U.S. Job Growth Rebounds in June
Following a disappointing May jobs report (that just so happened to be released the same day President Trump canceled planned tariffs on Mexico), it seems that the United States jobs market bounced back in June. This morning the Labor Department released its latest report showing that the economy added a better-than-expected 224,000 jobs. That’s nearly three times the 75,000 jobs added in the month prior. Additionally, despite the unemployment rate rising one-tenth of a point to 3.7%, it remained at a historically low level for the month.
According to MarketWatch, forecasts had predicted the June report would show a gain of 170,000 jobs — a figure the actual numbers easily surpassed. The strong performance is notable for several reasons, not the least of which is the fact that the report arrived just days after the U.S. economy officially set the record for the longest period of expansion. As mentioned the unemployment rate did increase slightly, however that’s because 300,000 workers reentered the labor force during the month. Meanwhile wages were up 6¢, bringing the average to $27.90 an hour. That increase kept the annualized wage growth rate steady at 3.1%.
Commenting on the impact of June’s report, Indeed Hiring Lab director of economic research Martha Gimbel told MarketWatch, “The jobs growth number this month is comforting after a few months of uncertainty. While job growth may be slowing down from its astonishing rate last year, it’s reassuring that the economy is still creating jobs at a reasonable pace.” Principal Global Investors chief global economist Bob Baur expressed similarly settled sentiment, explaining, “With May’s disappointing report behind us, those who have been watching for indications of any near-term economic slowdown should take note that neither job nor wage growth have slowed to a point of concern yet.”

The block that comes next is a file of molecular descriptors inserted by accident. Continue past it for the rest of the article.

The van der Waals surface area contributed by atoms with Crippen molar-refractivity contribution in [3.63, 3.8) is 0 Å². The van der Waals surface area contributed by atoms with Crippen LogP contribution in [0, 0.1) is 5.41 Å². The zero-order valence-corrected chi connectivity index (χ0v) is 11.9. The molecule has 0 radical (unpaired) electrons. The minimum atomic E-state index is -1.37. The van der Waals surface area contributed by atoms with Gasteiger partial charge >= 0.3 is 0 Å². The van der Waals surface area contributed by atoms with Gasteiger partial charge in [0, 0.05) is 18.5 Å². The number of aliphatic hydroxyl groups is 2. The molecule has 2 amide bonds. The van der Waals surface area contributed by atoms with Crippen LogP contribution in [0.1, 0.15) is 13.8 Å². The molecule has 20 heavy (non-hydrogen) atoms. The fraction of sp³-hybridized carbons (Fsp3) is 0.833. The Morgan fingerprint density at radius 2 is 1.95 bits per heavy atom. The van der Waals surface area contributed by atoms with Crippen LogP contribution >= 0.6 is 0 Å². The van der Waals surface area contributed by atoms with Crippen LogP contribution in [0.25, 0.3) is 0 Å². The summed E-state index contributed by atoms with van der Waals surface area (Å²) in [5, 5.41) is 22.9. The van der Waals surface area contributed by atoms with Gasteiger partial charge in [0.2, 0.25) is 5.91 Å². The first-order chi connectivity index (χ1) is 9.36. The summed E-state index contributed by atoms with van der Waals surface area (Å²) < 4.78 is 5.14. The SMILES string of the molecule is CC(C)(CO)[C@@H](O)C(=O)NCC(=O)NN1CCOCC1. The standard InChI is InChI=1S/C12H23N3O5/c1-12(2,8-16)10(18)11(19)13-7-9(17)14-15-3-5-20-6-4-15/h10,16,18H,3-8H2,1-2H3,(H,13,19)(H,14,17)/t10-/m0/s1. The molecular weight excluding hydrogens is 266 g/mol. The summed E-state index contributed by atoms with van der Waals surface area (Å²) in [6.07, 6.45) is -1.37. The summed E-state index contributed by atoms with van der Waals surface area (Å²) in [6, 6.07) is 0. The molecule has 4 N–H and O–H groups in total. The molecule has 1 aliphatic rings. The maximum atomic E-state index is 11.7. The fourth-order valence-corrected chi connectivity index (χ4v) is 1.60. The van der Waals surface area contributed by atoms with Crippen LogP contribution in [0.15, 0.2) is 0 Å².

While a strong jobs report is typically a good thing, the morning markets didn’t seem to appreciate the news. That’s because many investors had their hearts set on the Federal Reserve cutting interest rates later this month. However, with June’s figures assuaging some fears that the economy was softening, the Fed’s next move is now less obvious. Nevertheless the CME FedWatch Tool still pegs the odds of a rate cut at 100%, with a 96.1% chance of the new target rate falling to 2.00%-2.25%.
At a time when many Americans are bracing for a recession — or believe one has already begun — the Labor Department’s latest report would suggest that the country’s longest-ever expansion isn’t over yet. Of course that raises questions about what will happen with the Fed and bring much more speculation to what was a foregone conclusion only a few days ago. It also means we can expect President Trump to ramp up his attacks on Fed chairman Jerome Powell in the coming weeks as the agency mulls its decision. In other words, while fireworks are typically reserved for the Fourth, it seems they may get an encore throughout the rest of what’s sure to be an interesting July.